Once more the baubles…


So packed away once more, Christmas
The tree to be recycled
You do that don’t you!

Very soon, just as you put away the baubles and lights
That long awaited winter snow finally arrives.
How very much nicer they’d have looked in the snow.

Not long after the Chinese New Year
Near the end of January it is this year
A young man’s fancy, if not already
Turns to thoughts of lust, sorry, love
And as soon as you can say ‘In like Flint’
We have just the thing, St. Valentine’s Day
To help him in his quest.
Such times can leave the mouth quite parched.
But one can only hope of course
He didn’t over do it on Pancake Day
And that he is fit to celebrate, forgetting at his peril
Ah! Mothering Sunday in the third month of March.

And then of course there’s Will Shakespeare’s Day
On April Twenty-third
Not forgetting Ramadan and then Father’s Day
Would really be absurd.
Then various solstice, equinox and even Yom Kippur
He’s free then up to Halloween,
Then Guy Fawkes, the not so pure.

Settling back then, Remembrance Day
And we’re back in the winter once again
For after Diwali and Advent
It’s back to Christmas my friend.

So out with the lights and on with the show
It’s happening all over again
But this time put the lights in the cupboard
The loft is for much younger men.

©Joe Wilson – Once more the baubles…2016

Spare a thought…

School has broken up now
Their nativity plays all ended
It’s time to get out that stocking
That every year gets mended.

The fridges and larders are bursting
With food for the Christmas table
As we celebrate again this year
The miracle in that far away stable.

But spare a thought for the less well-fed
As you eat your well-earned dinner
For while you’re gaining unwanted fat
In poverty people get thinner.

Huddled in rags and blankets for warmth
In a doss-house in a back street somewhere
The people who live in Dead End Street
Will miss out on Christmas Fayre.

It isn’t your fault, nor oft even theirs
It’s simply the way some things are
But just a few pence for a coffee
Shows kindness can travel quite far.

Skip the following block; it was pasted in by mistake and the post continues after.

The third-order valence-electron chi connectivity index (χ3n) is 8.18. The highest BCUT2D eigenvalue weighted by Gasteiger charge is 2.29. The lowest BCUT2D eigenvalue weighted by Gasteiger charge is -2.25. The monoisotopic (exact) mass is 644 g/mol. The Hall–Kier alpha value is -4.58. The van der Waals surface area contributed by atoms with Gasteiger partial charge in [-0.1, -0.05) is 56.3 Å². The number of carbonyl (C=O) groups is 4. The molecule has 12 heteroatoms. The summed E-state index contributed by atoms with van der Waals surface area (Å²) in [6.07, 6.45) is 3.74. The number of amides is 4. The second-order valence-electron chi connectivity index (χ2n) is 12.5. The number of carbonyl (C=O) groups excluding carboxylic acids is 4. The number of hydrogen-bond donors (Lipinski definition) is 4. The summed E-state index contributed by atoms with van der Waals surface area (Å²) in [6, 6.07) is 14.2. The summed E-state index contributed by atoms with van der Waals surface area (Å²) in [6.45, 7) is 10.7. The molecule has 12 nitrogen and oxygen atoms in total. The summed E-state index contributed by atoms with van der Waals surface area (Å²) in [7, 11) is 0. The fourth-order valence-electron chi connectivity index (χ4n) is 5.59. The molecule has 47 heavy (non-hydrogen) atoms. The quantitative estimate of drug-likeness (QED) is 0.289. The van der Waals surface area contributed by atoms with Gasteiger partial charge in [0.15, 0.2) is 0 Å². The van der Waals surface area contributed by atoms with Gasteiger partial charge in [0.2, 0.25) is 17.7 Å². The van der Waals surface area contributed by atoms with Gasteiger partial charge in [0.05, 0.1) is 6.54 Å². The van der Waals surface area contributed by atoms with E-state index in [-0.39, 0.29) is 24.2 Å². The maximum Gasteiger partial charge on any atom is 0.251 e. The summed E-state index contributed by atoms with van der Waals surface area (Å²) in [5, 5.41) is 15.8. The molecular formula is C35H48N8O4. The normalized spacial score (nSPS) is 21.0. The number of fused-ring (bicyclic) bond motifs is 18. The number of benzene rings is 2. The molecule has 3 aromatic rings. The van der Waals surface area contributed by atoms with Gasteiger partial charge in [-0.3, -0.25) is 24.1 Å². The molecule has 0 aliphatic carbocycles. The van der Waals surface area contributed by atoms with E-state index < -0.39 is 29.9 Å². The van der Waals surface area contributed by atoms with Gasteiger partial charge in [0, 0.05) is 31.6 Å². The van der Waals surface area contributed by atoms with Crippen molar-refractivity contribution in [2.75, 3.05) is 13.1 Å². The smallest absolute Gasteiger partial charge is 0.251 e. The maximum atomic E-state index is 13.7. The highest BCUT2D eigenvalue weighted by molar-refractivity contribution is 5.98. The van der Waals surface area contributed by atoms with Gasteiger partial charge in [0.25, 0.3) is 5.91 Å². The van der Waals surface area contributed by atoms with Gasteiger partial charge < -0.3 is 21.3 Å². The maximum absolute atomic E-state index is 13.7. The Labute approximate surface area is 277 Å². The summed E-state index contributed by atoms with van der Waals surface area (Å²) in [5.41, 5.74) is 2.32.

©Joe Wilson – Spare a thought…2015

Little Tim and your missing toy…


The sleigh was loaded and ready
Except for one present – for you
The elves had been searching, high and low
And they just didn’t know quite what to do.

Santa was dressed in his finest red
Ho ho ho, all nicely warmed through
But he just couldn’t leave any presents behind
Well! It’s just not what Santa would do.

They looked again in the cellar
They searched in the workshop once more
Soon the time was getting dangerously near
When Santa must head for the door.

Just then there was a cry ‘YIPPEE’
A wondrous cry of joy
Tim, the smallest of the elves
Had found your Christmas toy.

O Little Tim, you clever elf
You’ve really saved the day
And if you’d care to join me
You can help me in the sleigh.

But Little Tim had vanished
From him there was no peep
T’was a happy Santa who found him
In his little elf cot, fast asleep.

©Joe Wilson – Little Tim and your lost toy…2015

Christmas & Christmas without

The following two poems are from a very dear friend of mine who wishes to publish them anonymously for the time being. I am happy to abide by that wish, but I commend them to you as I think they are very good work.  JW




The saddest time of the year
The darkest days and longest nights
The loudest gales and wettest rain
The time for sleeping, not for growing
The time for waiting, downing tools
For wrapping up and battening down
For thinking what the year has been
For planning a future yet unseen